National

FDA to harmonise importer TIN and product registration numbers

The Food and Drugs Authority (FDA) says plans are afoot to map FDA registration numbers with importer Tax Identification Numbers (TIN) under the Integrated Customs Management System (ICUMS).

The move, the Authority explains, would not only prevent unapproved importers from using registration numbers of others to transact business as has been detected over the years, but will ultimately improve systemic efficiency.

“It has been observed that some declarants use registration numbers belonging to importers other than the ones they are declaring to apply for permit in the Integrated Customs Management System,” it said.

According to the FDA, the situation often led to delays as such applications were rejected and re-applied for before approval could be given.

Hence, the Authority was collaborating effectively with the Customs service to provide protection for importers whose registration numbers could be used by other importers to process permits for approval.

This was made known at a stakeholder engagement in Tema organised by the Authority to engage freight forwarders and importers on new measures and their strict enforcement, especially the requirement of registration prior to the importation of products.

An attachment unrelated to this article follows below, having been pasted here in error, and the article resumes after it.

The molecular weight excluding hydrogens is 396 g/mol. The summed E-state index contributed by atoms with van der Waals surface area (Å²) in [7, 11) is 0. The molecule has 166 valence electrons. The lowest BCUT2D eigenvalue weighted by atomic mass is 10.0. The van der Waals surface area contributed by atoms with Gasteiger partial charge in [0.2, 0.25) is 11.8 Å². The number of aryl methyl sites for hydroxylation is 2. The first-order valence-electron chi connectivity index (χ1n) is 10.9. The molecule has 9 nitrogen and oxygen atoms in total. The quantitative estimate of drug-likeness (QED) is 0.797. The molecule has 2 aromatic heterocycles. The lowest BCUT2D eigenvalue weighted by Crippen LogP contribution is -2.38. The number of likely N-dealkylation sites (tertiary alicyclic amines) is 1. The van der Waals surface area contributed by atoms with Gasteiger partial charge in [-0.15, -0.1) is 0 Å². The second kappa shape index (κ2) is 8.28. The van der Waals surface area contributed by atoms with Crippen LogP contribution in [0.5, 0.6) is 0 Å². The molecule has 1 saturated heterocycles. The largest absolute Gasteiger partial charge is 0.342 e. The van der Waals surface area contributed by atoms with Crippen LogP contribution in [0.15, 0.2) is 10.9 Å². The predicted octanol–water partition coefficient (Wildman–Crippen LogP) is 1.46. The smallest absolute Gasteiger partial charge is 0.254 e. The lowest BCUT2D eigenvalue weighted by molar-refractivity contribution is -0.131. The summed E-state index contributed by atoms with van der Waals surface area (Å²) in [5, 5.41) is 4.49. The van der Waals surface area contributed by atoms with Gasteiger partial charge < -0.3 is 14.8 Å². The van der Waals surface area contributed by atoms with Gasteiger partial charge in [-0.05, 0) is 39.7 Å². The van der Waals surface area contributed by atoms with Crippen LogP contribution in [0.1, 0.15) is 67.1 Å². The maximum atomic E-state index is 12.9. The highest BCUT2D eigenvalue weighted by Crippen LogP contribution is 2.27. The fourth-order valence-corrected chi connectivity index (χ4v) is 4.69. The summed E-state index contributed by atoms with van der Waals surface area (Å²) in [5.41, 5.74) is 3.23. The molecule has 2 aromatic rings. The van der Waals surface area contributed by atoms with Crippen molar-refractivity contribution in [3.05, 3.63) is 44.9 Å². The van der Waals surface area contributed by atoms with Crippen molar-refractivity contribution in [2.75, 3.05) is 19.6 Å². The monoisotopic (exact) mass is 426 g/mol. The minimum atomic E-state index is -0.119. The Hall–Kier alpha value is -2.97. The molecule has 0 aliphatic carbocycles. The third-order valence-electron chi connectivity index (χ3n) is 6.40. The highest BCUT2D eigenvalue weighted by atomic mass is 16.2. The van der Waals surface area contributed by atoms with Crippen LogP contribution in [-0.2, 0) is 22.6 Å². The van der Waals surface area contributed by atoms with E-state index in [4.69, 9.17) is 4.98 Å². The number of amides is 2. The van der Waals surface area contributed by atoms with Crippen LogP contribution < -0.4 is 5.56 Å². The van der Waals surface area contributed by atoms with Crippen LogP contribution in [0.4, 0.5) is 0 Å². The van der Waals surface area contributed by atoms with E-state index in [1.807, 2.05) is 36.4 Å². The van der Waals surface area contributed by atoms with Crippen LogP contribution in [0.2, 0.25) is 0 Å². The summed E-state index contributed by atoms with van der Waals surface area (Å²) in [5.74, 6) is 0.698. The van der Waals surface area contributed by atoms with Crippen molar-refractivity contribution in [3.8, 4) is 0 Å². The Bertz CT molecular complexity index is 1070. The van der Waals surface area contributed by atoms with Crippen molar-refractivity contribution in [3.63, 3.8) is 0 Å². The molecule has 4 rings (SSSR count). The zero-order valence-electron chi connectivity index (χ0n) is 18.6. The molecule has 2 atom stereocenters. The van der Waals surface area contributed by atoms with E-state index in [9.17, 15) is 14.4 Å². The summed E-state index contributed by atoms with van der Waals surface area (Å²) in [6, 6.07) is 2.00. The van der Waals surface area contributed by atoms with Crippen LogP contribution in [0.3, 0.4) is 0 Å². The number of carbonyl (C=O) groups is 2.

Emmanuel Yaw Kwarteng, Head of Division, Import and Export of the FDA, speaking in a presentation, said, the harmonization effort when fully implemented, would require importers to provide their TIN when applying for product registration.

He said in spite of the requirement of registration prior to importation, over 20 per cent of imports regulated by the FDA arrived at the port unregistered, adding that traditionally, three options have been available to regulatory authorities in dealing with such imports.

He mentioned re-exportation, seizure for destruction or safe disposal and detention to be brought into compliance, as some measures in dealing with unregistered products that arrived at the country’s ports.

Mr Kwarteng further explained that ideally, the third option – detention to be brought into conformance – had mostly been applied to such imports, albeit the Authority had not stringently implemented that due to concerns raised by the port communities about the negative impact it could have on congestion at the port, cost of doing business and ultimately trade facilitation.

Roderick Daddey-Adjei, Deputy CEO, Food Division of the FDA, who spoke on behalf of the CEO, Delese Mimi Darko, said, it behoved on all stakeholders; importers and freight forwarders alike, to comply with the Authority’s measures to ensure the health and safety of all consumers amidst Covid-19.